The first New York City Marathon was organized in 1970 by Fred Lebow and Vince Chiappetta, and held entirely in Central Park. Of 127 entrants, only 55 men finished (the sole female entrant dropped out due to illness). Winners claimed inexpensive wristwatches—and recycled baseball and bowling trophies. The entry fee was $1 and the total event budget was $1,000.
In 1976, Lebow and 2,090 entrants took the New York City Marathon to the streets of the five boroughs in a moving celebration of sport and diversity. The course included five bridges, and winners Bill Rodgers and Miki Gorman shattered the event records.
Two years later, Grete Waitz of Norway, a track Olympian who’d never run farther than 12 miles, ran a world-record 2:32:30 in her first marathon. Rodgers overcame 75-degree temperatures to become the race’s first three-time winner, and he added a fourth the next year, when Waitz broke her own world record. In 1980, NCAA track champion Alberto Salazar boldly predicted that he would run sub-2:10 in his first marathon. He made good on his promise by winning in 2:09:41, the fastest-ever debut by an American, while Waitz captured her third straight victory and set another world record.
The 1992 race produced perhaps the most touching and poignant moment in New York City Marathon history when Lebow, in remission from brain cancer, crossed the line in 5:32:34 with Waitz by his side.
Shortly before the race's 25th anniversary in 1994, Fred Lebow succumbed to cancer and Allan Steinfeld became race director. Gérman Silva famously took a wrong turn into Central Park in the 26th mile, but came back to win. Women’s champ Tegla Loroupe became the first female African winner of a major marathon.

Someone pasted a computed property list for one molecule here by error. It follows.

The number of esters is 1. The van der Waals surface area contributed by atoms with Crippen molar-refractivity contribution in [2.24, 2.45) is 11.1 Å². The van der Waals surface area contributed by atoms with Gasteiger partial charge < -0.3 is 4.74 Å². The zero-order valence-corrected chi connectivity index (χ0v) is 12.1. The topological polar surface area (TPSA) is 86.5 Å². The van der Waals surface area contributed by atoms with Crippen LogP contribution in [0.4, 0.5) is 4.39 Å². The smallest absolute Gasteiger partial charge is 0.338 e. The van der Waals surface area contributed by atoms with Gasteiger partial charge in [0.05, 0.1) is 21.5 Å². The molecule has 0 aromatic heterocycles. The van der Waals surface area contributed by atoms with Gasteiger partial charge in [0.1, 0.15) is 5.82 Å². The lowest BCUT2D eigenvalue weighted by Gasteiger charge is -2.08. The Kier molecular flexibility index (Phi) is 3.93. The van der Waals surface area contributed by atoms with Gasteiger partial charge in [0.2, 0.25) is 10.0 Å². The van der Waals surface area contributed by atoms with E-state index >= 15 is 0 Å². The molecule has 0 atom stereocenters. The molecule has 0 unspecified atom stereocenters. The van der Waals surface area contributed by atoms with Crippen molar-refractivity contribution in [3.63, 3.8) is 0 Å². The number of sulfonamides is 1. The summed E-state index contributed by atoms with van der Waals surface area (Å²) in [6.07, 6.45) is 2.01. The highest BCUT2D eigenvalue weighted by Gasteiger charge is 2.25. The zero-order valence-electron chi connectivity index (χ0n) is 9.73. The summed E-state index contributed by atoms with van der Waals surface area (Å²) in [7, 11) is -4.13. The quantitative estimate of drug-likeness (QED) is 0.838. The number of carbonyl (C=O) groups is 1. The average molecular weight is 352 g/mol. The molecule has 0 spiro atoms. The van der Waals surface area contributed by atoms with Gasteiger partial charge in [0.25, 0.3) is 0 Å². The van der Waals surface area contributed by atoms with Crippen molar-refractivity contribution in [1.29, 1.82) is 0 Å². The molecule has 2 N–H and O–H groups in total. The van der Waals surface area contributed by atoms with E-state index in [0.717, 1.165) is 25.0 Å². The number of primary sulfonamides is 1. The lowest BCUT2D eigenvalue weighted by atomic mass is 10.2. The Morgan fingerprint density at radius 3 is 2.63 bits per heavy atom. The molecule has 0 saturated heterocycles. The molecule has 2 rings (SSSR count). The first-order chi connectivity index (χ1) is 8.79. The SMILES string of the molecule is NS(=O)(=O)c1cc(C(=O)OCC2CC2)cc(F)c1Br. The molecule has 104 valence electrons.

The marathon has always been an exercise in community spirit, and that was especially true in November 2001, less than two months after the September 11 terrorist attacks. The race became a symbol of hope and renewal for participants, spectators, and all New Yorkers. Patriotism ran high as Deena Drossin (Kastor) ran 2:26:58, the fastest debut by an American woman, to win the national title.
ING, a global financial services company, became the marathon’s title sponsor in 2003 and joined with NYRR to initiate grassroots running and fitness programs among the city’s youth. Margaret Okayo of Kenya broke her own course record, running 2:22:31.
In 2004, world record-holder Paula Radcliffe won the women’s race by three seconds over Susan Chepkemei in the closest women’s finish in race history. Edith Hunkeler set a women’s wheelchair course record by six minutes.
The ING New York City Marathon 2005 saw yet another close finish as world record-holder Paul Tergat of Kenya edged defending champion Hendrick Ramaala by a mere three-tenths of a second. Ernst Van Dyk of South Africa set a course record of 1:31:11 in winning the men’s wheelchair race, but it was smashed the next year by Kurt Fearnley of Australia, who set the current record.
Martin Lel of Kenya won a second laurel wreath in 2007, the day after Ryan Hall ran 2:09:02 to win the U.S. Olympic Team Trials, hosted by NYRR in Central Park. In a front-running tour de force, Radcliffe led from the start and finally dropped Ethiopia’s Gete Wami with 400 meters remaining. In the women’s wheelchair race, Edith Hunkeler returned to competition after a career-threatening injury, and smashed her own 2004 course record.
In 2008, Marilson Gomes dos Santos of Brazil won his second title (he’d been a surprise winner in 2006), and defending champion Radcliffe again took the lead from the gun; only Grete Waitz has more titles. Kara Goucher, in third, set an American marathon debut record of 2:25:53, and the next year, Meb Keflezighi became the first American winner since Alberto Salazar’s third win in 1982.
Still more records were set in perfect conditions in 2011. Geoffrey Mutai of Kenya blasted away from the fastest field in race history and sliced two minutes and 31 seconds from Tesfaye Jifar’s 2001 record; Emmanuel Mutai (no relation) of Kenya and Tsegaye Kebede of Ethiopia were also under the record. Amanda McGrory cut two minutes and 14 seconds from Edith Wolf-Hunkeler’s women’s wheelchair course mark with her 1:50:24, and Masazumi Soejima became the event’s first-ever Japanese champion when he took the men’s wheelchair race in 1:31:41. The total of 47,323 finishers was a new record, too.